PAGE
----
Nick Drew said...

I said - I only lasted 10 minutes!

Anonymous said...

Are you allowed to say "pussyfooting"?

Raedwald said...

The crying shame of it all is that they're not picking a leader to head-up Her Majesty's Loyal Opposition, or even to offer to voters in 2024, but contestants in a factional internal fight as far removed from voters as it's possible to be.

Starmer is the closet reformer, the Kinnock. If he wins he'll repair party democracy and undo the Corbyn / Momentum changes

RLB is the continuity Corbyn candidate, obv, intent on cementing the hold of the hard left on the party

Poor Lisa Nandy, the only candidate that may resonate with voters, and the only one that comes across as caring about voter issues, will be elbowed out, I'll bet.

Neither the depressive with the grey face as long as a snake's bottom or the purse-mouthed Mekon even registers with the public. So I think they've written off the May LG elections and all the coming action will be not on the hustings but within NEC and the Autumn conference.

Meanwhile there are some Labour local plums ripe for plucking (can we say 'plums' any more?) and I hope CCHQ is sufficiently on the ball to take advantage of the chaos ...

andrew said...


wake me up just after the next GE.
absent $something_really_bad happening the next lab leader is the one to think about as they are the one with a chance.

In the meantime I look forward to the Arturo Ui administration making the busses run on time.

Elby the Beserk said...

If Starmer is the answer - WTF is the question?
If RLB is the answer - WTF is the question?
If whoever else (I've lost interest...) is the answer... oh well, you know.

My Gpod. What a clutch of no hopers

E-K said...


It's the choice between Banjo Boy out of Deliverance (Mong Bailey) or Blow Hard (the Bond villain lookalike.)

AndrewZ said...

The danger is that the next Labour leader might be able to put a moderate face on the party while its internal structures remain under the control of the extreme left. It might then be able to scrape a working majority in the next election or the one after by running a centrist campaign, and then steadily move to the left after gaining power. The difficult part would be getting the Momentum mob to accept that they had to dissimulate because the voters genuinely did reject them in 2019.

tolkein said...

I'd vote for Nandy - and I do have a vote. After 2015 I had to disinfect my keyboard as online wouldn't let me abstain for my 4th (in fact, never) preference - Corbyn.

I think the best Labour can hope for is Starmer (who looks like a real smoothie to me), he loses in 2024 with a smartened up campaign and no anti-semitism and Labour realise they actually need to listen to voters. Optimistic? Maybe. But the country needs a proper Opposition, and that means a credible alternative to the Government.

Charlie said...


The Momentum mob will never accept that they were rejected by voters. As far as they're concerned, it's all the fault of the right-wing meeja - they brainwashed stupid Northerners doncha know - and those stupid Northerners deserve everything they get under the evil Tory dictatorship.

Jan said...

If the new person is supposed to lead the party to a victory in the next GE then it needs to be someone with a modicum of gravitas. I hate to say it but the two women candidates don't have any at all so I suppose that means Kier will get it as the least worse option.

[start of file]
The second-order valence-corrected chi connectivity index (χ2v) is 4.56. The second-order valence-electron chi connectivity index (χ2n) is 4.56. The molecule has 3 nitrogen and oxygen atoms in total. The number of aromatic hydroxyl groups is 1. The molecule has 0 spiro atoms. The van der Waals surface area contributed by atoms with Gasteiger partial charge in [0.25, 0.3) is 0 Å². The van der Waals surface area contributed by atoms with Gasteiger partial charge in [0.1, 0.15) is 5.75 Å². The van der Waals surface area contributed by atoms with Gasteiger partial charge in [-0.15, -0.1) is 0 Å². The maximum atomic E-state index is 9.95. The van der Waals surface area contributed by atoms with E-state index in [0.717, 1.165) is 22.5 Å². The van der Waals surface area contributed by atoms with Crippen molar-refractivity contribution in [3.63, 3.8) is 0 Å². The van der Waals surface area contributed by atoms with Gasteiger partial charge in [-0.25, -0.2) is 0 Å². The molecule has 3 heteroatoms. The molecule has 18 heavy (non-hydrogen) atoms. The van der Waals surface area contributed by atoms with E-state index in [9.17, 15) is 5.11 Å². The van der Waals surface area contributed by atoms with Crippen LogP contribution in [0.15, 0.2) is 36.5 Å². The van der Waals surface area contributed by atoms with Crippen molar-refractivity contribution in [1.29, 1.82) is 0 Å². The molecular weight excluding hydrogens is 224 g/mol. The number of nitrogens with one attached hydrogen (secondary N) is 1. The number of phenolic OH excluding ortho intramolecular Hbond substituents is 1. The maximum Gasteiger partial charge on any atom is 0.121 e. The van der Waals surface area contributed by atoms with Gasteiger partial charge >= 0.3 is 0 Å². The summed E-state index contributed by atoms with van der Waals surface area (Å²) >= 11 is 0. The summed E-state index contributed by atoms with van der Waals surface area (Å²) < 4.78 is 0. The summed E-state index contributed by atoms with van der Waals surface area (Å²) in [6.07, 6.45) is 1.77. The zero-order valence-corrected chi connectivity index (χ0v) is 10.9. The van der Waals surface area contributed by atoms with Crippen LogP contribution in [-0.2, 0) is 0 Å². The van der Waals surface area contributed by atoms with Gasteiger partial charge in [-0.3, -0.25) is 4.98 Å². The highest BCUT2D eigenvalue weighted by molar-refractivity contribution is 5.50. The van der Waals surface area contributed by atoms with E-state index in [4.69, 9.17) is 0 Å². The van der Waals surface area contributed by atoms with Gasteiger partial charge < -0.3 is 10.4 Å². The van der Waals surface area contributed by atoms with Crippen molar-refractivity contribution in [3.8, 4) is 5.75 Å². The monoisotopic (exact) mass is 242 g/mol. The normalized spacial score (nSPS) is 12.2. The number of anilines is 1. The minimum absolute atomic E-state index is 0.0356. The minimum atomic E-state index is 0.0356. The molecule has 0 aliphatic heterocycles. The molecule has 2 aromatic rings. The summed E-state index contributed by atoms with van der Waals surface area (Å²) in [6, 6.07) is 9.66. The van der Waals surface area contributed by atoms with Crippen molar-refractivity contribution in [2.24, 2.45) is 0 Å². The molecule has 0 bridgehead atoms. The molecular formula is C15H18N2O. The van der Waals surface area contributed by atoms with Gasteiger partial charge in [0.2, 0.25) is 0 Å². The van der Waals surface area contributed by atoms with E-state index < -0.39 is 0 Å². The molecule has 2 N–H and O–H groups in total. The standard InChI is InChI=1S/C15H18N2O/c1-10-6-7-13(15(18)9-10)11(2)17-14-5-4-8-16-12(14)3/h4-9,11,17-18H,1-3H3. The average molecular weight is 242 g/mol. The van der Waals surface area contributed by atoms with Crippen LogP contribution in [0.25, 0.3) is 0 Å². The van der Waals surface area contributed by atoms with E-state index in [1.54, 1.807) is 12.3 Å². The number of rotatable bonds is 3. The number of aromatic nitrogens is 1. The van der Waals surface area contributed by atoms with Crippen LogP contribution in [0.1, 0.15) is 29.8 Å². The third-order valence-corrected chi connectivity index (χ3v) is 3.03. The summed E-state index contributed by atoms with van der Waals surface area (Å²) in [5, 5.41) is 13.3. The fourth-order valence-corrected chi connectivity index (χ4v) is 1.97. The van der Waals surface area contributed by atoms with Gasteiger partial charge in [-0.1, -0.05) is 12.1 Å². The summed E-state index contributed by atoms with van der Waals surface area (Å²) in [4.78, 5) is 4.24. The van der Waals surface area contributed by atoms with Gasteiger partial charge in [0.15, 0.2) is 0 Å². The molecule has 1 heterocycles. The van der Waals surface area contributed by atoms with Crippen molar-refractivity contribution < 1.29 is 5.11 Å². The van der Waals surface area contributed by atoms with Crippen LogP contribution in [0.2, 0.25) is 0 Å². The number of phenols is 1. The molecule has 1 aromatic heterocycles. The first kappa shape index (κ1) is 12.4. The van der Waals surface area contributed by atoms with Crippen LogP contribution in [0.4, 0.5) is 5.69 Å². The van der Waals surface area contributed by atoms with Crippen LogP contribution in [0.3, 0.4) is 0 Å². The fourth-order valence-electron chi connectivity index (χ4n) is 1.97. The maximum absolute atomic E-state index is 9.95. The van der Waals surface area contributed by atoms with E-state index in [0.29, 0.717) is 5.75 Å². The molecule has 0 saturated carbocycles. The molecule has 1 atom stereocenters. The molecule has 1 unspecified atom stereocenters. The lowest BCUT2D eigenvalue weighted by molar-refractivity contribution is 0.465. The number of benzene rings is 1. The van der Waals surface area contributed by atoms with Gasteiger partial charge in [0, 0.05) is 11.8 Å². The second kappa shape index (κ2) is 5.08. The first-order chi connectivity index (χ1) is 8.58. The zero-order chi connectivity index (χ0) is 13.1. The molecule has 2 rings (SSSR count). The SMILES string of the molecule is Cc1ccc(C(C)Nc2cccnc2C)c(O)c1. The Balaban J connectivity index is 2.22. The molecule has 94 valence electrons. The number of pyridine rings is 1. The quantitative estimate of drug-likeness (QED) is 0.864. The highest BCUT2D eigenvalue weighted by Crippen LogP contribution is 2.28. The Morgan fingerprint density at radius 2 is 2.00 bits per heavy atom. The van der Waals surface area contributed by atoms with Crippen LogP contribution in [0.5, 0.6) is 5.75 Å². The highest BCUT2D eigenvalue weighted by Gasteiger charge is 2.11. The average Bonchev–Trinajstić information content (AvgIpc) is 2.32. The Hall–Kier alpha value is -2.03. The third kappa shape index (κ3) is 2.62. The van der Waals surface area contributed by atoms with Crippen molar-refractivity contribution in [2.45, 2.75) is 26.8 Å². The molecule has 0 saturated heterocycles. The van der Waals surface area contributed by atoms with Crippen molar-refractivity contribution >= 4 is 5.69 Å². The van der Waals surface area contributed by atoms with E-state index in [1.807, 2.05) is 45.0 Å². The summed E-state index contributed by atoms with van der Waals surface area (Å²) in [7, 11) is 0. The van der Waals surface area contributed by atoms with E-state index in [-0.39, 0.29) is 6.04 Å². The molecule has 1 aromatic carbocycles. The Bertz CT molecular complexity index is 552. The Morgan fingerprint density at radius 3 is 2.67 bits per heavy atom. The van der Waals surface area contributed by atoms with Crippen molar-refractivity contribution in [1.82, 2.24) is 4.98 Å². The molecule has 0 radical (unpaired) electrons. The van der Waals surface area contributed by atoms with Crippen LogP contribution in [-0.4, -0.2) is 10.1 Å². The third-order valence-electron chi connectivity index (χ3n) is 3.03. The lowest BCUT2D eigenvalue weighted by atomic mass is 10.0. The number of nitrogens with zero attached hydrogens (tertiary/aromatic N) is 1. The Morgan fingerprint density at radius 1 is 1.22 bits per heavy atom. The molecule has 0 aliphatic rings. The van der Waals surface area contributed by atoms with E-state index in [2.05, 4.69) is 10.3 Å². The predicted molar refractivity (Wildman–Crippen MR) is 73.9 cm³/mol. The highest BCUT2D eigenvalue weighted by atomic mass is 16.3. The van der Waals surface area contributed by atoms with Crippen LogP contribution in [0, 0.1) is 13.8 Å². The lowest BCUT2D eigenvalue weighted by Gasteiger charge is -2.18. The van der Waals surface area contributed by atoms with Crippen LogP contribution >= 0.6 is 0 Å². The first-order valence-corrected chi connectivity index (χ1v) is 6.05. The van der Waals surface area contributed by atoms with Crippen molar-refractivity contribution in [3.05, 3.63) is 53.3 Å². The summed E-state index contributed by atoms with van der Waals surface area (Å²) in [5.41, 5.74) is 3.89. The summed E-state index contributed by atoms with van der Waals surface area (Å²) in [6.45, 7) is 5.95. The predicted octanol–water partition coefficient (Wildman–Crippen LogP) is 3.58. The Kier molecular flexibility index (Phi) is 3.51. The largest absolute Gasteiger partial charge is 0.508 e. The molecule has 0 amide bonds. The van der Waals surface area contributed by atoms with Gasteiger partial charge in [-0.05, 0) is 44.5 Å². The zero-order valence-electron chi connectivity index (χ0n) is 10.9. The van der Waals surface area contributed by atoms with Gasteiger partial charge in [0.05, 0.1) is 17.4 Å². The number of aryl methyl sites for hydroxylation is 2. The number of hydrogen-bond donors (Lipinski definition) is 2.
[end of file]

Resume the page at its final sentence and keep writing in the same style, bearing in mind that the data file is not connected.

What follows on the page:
Matt said...

@ Jan

Women only short lists lead to more intelligent women in politics surely? How can these two, who are supposed to be the cream of Labour women, be so hopelessly crap?

Maggie would have wiped the floor with any of them.

Anonymous said...

Starmer is the Continuity Blair choice.

And there is no anti-semitism, there's just the awful prospect of a leader who might be relatively neutral vis a vis the rights of Israelis and Palestinians.

Anonymous said...

AndrewZ - Labour were rejected mainly due to the Second Referendum poison pill that Starmer and Co got into the manifesto. Admittedly the anti-semitism lies in the media didn't help, but up in Durham people were (rightly IMHO) more bothered by his closeness to Sinn Fein/IRA.

Elby the Beserk said...

tolkein said...
I'd vote for Nandy - and I do have a vote. After 2015 I had to disinfect my keyboard as online wouldn't let me abstain for my 4th (in fact, never) preference - Corbyn.

Is that the same Nandy who thinks male child rapists should be housed in women's prisons? Or another one?

andrew said...

Thatcher had little gravitas until after she became the con party leader. Then it sort of 'grew' on her slowly.

Two of the reasons she won (the first time) was that
A The lab govt was seen as useless
B She had (credible) policies that appealed to a majority of the electorate

The current generation of lab politicians dont seem to understand B

Bill Quango MP said...

I do have a vote. Last time, I voted for Corbyn.
Which was fun. And should have been a way to destroy labour. And it was.
But there were a few Scares along the way,

I did not bank on May being so awful, she almost allowed the joke emperor, to become crowned.
So it’s too risky to vote for the madman/madwoman again. Just in case they somehow manage to seize power.

E-K said...

I'd never do that, BQ.

It really does debase democracy.

E-K said...

So what do we think of Boris so far ?

Nick Drew said...

I'd say the boy done good, Kev (see post on his Greenwich speech)

And why hasn't he been seen for 9 days?!? (+;